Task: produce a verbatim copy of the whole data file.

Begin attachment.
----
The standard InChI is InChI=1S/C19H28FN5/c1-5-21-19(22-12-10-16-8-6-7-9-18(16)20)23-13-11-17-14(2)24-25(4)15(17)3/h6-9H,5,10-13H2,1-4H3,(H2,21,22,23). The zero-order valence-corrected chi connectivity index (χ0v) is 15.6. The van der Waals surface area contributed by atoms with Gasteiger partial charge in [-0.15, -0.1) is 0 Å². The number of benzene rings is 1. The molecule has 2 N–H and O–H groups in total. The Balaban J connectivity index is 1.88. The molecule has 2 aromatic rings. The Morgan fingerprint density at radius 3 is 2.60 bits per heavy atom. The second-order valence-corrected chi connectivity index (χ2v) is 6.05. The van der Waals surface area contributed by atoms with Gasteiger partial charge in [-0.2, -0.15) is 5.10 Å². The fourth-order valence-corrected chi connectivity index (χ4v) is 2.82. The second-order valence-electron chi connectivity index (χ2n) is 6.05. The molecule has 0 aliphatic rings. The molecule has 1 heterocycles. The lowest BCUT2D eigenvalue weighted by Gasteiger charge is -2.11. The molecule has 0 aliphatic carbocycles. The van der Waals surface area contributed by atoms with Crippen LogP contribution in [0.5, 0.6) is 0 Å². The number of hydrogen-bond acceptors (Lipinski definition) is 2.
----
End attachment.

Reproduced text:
The standard InChI is InChI=1S/C19H28FN5/c1-5-21-19(22-12-10-16-8-6-7-9-18(16)20)23-13-11-17-14(2)24-25(4)15(17)3/h6-9H,5,10-13H2,1-4H3,(H2,21,22,23). The zero-order valence-corrected chi connectivity index (χ0v) is 15.6. The van der Waals surface area contributed by atoms with Gasteiger partial charge in [-0.15, -0.1) is 0 Å². The number of benzene rings is 1. The molecule has 2 N–H and O–H groups in total. The Balaban J connectivity index is 1.88. The molecule has 2 aromatic rings. The Morgan fingerprint density at radius 3 is 2.60 bits per heavy atom. The second-order valence-corrected chi connectivity index (χ2v) is 6.05. The van der Waals surface area contributed by atoms with Gasteiger partial charge in [-0.2, -0.15) is 5.10 Å². The fourth-order valence-corrected chi connectivity index (χ4v) is 2.82. The second-order valence-electron chi connectivity index (χ2n) is 6.05. The molecule has 0 aliphatic rings. The molecule has 1 heterocycles. The lowest BCUT2D eigenvalue weighted by Gasteiger charge is -2.11. The molecule has 0 aliphatic carbocycles. The van der Waals surface area contributed by atoms with Crippen LogP contribution in [0.5, 0.6) is 0 Å². The number of hydrogen-bond acceptors (Lipinski definition) is 2.